Nominal rewriting
 Information and Computation
"... Nominal rewriting is based on the observation that if we add support for alphaequivalence to firstorder syntax using the nominalset approach, then systems with binding, including higherorder reduction schemes such as lambdacalculus betareduction, can be smoothly represented. Nominal rewriting ma ..."
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Cited by 32 (13 self)
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Nominal rewriting is based on the observation that if we add support for alphaequivalence to firstorder syntax using the nominalset approach, then systems with binding, including higherorder reduction schemes such as lambdacalculus betareduction, can be smoothly represented. Nominal rewriting maintains a strict distinction between variables of the objectlanguage (atoms) and of the metalanguage (variables or unknowns). Atoms may be bound by a special abstraction operation, but variables cannot be bound, giving the framework a pronounced firstorder character, since substitution of terms for variables is not captureavoiding. We show how good properties of firstorder rewriting survive the extension, by giving an efficient rewriting algorithm, a critical pair lemma, and a confluence theorem
Confluence and Preservation of Strong Normalisation in an Explicit Substitutions Calculus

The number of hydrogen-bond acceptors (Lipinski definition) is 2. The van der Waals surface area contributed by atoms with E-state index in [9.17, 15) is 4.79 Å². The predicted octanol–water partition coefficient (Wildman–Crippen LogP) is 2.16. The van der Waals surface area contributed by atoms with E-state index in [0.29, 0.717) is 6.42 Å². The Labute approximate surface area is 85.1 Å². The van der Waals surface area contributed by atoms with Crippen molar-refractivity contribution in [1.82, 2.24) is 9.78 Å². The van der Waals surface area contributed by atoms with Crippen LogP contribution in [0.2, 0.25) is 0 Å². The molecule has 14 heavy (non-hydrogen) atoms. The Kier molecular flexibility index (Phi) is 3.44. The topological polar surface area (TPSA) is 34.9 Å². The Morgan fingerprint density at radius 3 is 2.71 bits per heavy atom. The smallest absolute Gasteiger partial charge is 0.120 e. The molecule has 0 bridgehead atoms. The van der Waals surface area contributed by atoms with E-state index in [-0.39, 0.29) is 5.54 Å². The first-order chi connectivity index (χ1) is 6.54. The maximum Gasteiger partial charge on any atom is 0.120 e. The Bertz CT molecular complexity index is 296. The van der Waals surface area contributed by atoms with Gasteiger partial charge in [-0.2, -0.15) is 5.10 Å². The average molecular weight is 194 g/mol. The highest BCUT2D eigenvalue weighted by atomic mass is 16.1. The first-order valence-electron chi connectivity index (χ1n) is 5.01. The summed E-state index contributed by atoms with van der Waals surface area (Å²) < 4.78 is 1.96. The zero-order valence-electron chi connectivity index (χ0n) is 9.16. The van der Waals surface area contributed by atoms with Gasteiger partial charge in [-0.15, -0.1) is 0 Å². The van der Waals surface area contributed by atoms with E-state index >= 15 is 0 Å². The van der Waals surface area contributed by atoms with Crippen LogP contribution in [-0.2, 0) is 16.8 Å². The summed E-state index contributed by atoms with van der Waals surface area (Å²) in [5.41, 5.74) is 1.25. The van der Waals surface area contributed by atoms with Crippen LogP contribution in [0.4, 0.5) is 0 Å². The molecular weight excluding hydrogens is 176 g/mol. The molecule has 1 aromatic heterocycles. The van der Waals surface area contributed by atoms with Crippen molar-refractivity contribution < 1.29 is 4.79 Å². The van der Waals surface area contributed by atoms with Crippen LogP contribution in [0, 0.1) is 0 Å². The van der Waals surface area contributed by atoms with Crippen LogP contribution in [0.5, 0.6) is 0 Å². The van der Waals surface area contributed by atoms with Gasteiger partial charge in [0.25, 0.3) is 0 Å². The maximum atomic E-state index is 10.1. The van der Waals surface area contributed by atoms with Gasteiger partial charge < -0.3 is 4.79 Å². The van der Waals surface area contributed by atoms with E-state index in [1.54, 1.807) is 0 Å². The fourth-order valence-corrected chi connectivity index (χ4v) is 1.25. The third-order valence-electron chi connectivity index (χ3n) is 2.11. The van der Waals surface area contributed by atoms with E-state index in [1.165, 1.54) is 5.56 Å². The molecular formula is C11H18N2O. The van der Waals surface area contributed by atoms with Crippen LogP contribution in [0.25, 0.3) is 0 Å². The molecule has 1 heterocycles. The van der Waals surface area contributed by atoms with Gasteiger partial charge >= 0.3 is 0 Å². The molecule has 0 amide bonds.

, 1996
"... Explicit substitutions calculi are formal systems that implement fireduction by means of an internal substitution operator. In that calculi it is possible to delay the application of a substitution to a term or to consider terms with partially applied substitutions. The oe calculus of explicit s ..."
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Cited by 24 (6 self)
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Explicit substitutions calculi are formal systems that implement fireduction by means of an internal substitution operator. In that calculi it is possible to delay the application of a substitution to a term or to consider terms with partially applied substitutions. The oe calculus of explicit substitutions, proposed by Abadi, Cardelli, Curien andL evy, is a firstorder rewriting system that implements substitution and renaming mechanism of calculus. However, oe does not preserve strong normalisation of calculus and it is not a confluent system. Typed variants of oe without composition are strongly normalising but not confluent, while variants with composition are confluent but do not preserve strong normalisation. Neither of them enjoys both properties. In this paper we propose the i calculus. This is, as far as we know, the first confluent calculus of explicit substitutions that preserves strong normalisation. 1. Explicit substitutions The calculus is a higherorder theor...
Intersection types for explicit substitutions
, 2003